Production psql Prompts

I deal with lots of production.  When you’re dealing with multiple production machines, it’s important to know many things:

  1. Who you are
  2. What you’re connected to
  3. Where you are
  4. Why you are connected
  5. When you are connected

Most prompts don’t give you any of this detail.  If you’re familiar with bash, you probably have heard of PS1, it’s an environment variable that lets you set what your prompt looks like.  psql has something very similar.  The question becomes, how do I get a useful prompt that is compact and doesn’t cause all of my commands to wrap off of the screen?

Let’s start with bash, most people are familiar with the default linux prompt (debian and redhat differ slightly in their defaults) of:

[root@ansible-test-1 ~]#

One day, I realized that wasn’t enough.  I had a lot of tabs open in my terminal emulator and I was ssh’d three ways from Sunday.  Many of those tabs were executing long running commands, and I couldn’t quickly look back to see how long it had been running for (unless I remembered to execute the `date` command prior to starting my job).  That’s when I came up with this prompt:


This tells me most of what I’d like to know.  I have:

[user@host : Full Path to current directory: Time the prompt was generated]
$ <your command gets entered here>


You can accomplish this with:

export PS1=[\u@\h : \[\e[4;33m\]\w\[\e[0m\] : \[\e[0;94m\]\t\[\e[0m\]]\n$

I did have one issue, in order to see the full path, I had to put the next command on the line below.  I’ve actually come to appreciate it quite a bit.  Essentially, I have a line that tells me: Who @ What: Where : When.  (I guess why I’m there is something I should probably already know : -)

Now, I decided to apply the same design to my psql prompt so that I knew what was going on.  psql prompt

You can accomplish this by putting the following in your .bashrc:

alias psql='psql -v PROMPT1=[`hostname -s`'\''@%m:%>]
%n@%/%=%# '\'''

It’s important to note, the line wrap, you have to actually enter that or this won’t work.  Essentially, I have to have bash set the ‘hostname’ in the prompt (which is why this isn’t in .psqlrc).

Why do I think this prompt is better than the default?

This prompt tells me:

  1.  scottsmac : What host psql is running from
  2. [local]         : What host psql is connected to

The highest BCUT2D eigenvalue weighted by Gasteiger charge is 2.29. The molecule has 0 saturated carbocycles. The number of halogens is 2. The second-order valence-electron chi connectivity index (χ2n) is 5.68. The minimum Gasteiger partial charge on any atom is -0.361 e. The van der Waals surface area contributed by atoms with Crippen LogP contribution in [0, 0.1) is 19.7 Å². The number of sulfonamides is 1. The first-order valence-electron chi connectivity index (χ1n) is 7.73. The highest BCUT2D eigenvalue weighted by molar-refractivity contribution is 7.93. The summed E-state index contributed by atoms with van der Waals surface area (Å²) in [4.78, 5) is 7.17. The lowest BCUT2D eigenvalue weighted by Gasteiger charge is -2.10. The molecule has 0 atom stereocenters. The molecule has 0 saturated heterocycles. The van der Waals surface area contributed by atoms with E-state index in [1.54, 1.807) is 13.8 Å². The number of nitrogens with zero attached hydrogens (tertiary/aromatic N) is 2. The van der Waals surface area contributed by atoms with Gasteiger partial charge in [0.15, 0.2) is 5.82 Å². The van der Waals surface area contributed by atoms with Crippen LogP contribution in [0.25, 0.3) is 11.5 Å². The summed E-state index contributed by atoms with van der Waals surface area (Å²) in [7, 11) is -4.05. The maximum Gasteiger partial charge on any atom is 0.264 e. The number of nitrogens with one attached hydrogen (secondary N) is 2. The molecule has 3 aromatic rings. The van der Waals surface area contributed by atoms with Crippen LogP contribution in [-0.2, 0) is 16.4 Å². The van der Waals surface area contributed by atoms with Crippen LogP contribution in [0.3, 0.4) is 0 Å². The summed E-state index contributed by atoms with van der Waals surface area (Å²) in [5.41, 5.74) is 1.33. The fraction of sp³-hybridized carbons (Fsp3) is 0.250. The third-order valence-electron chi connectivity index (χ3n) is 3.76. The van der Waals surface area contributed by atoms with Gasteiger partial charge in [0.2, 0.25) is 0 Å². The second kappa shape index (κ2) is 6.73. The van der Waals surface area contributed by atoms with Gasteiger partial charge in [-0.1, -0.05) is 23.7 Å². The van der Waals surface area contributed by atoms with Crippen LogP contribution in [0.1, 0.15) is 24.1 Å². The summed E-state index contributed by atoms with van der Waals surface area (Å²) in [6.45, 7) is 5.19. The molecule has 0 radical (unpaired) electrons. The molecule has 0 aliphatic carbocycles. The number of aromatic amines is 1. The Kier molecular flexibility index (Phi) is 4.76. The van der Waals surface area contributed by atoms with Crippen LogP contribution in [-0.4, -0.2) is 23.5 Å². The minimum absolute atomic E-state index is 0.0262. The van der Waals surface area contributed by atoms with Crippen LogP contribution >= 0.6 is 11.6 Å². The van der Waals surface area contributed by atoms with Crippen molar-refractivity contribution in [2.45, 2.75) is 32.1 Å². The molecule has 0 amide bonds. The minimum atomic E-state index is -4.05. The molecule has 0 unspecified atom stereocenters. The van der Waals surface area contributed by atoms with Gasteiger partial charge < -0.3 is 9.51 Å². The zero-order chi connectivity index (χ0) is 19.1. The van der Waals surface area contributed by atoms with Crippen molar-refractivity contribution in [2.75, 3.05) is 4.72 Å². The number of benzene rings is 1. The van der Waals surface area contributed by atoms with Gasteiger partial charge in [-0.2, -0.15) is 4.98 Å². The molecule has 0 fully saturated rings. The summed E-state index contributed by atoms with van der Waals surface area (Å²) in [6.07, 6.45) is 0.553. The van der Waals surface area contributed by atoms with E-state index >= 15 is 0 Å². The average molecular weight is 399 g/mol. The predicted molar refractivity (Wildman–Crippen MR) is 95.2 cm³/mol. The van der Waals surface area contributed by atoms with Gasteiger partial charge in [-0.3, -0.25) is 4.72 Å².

3. 9520            : What port psql is connected to
  4. newline
  5. postgres      : What user psql is connected as
  6. @postgres  : What database psql is connected to

This, again gives me ‘who, what, where, why and when’ … okay, not the ‘why’ but that’s really up to you.





Quick stats with pgBadger

A while back, I wrote about ‘Helpful Postgres logging and defaults‘.  The real question is, how helpful are these, really?  So, let’s take a quick look at how we can use the increased logging in order to do something useful.  If the previous post is TL;DR, here’s the quick list:

logging_collector = on 
log_filename = 'postgresql-%a.log' 
log_line_prefix = '%t [%p]: [%l-1] user=%u,db=%d,app=%a,client=%h '
log_checkpoints = on
log_temp_files = 0
log_lock_waits = on

Essentially, these cover the basics when it comes to monitoring, without adding a whole lot of stuff to your logs.  These settings are default in the BigSQL sandboxes so that you’re running out of the gate.  If you’ve installed PostgreSQL another way, you can simply modify your postgresql.conf file to include these items.

Follow along

Quick Install

If you’d like to follow along, you can quickly setup a test pg96 environment by using the ‘standalone’ installer for postgres that BigSQL provides.  If you already have PostgreSQL, you can skip this section.

Grab BigSQL

scottm: ~ $ python -c "$(curl -fsSL"
Downloading BigSQL PGC 3.0.0 ...
Unpacking ...
Cleaning up
Setting REPO to
Updating Metadata
 BigSQL PGC installed. Try 'bigsql/pgc help' to get started.

Install PostgreSQL 9.6.current

scottm: ~ $ cd bigsql/
 scottm: bigsql $ ./pgc init pg96
 scottm: bigsql $ ./pgc install pg96
 Get:1 pg96-9.6.0-1b-osx64
 Unpacking pg96-9.6.0-1b-osx64.tar.bz2

Init pg96

scottm: bigsql $ ./pgc init pg96
## Initializing pg96 #######################
Superuser Password [password]:
 Giving current user permission to data dir
Initializing Postgres DB at:
 -D "/Users/scottm/bigsql/data/pg96"
Using PostgreSQL Port 5432
Password securely remembered in the file: /Users/scottm/.pgpass
to load this postgres into your environment, source the env file:

Start pg96

scottm: bigsql $ ./pgc start pg96
 pg96 starting on port 5432

Since the BigSQL package automatically sets the appropriate logging defaults, we’re set to go!

Modify Existing PG

  1. open up your postgresql.conf file
  2. place the above values at the end of the file
  3. save & close postgresql.conf
  4. restart postgres (if you already had ‘logging_collector=on’, you can just reload).


Now that you’re logging, it’s time to generate some workload.  My database isn’t actually serving clients at this point, so, I’m going to use the included pgbench tool to generate some data and traffic. (NB: If you run this step, you’ll use up about 2.5 GB of disk space).

pgbench -i -s 100 -U postgres

# This initializes a new pgbench database with a ‘scaling factor’ (i.e. sizing factor) of 100 bank branches (pgbench simulates debit/credit).  You’ll see a bunch of output fly-by as you initialize 10,000,000 rows (tuples) of data.  Don’t worry, this only translates to about 2.5 GB of space.


Great!  Now we’re logging at a verbosity that lets us see what’s going on in PostgreSQL, how do I take advantage?  Enter pgBadger; this tool is essentially a high-performance log parser for the postgresql information logs.  If you’re following along with my BigSQL install from above, you can grab pgBadger with: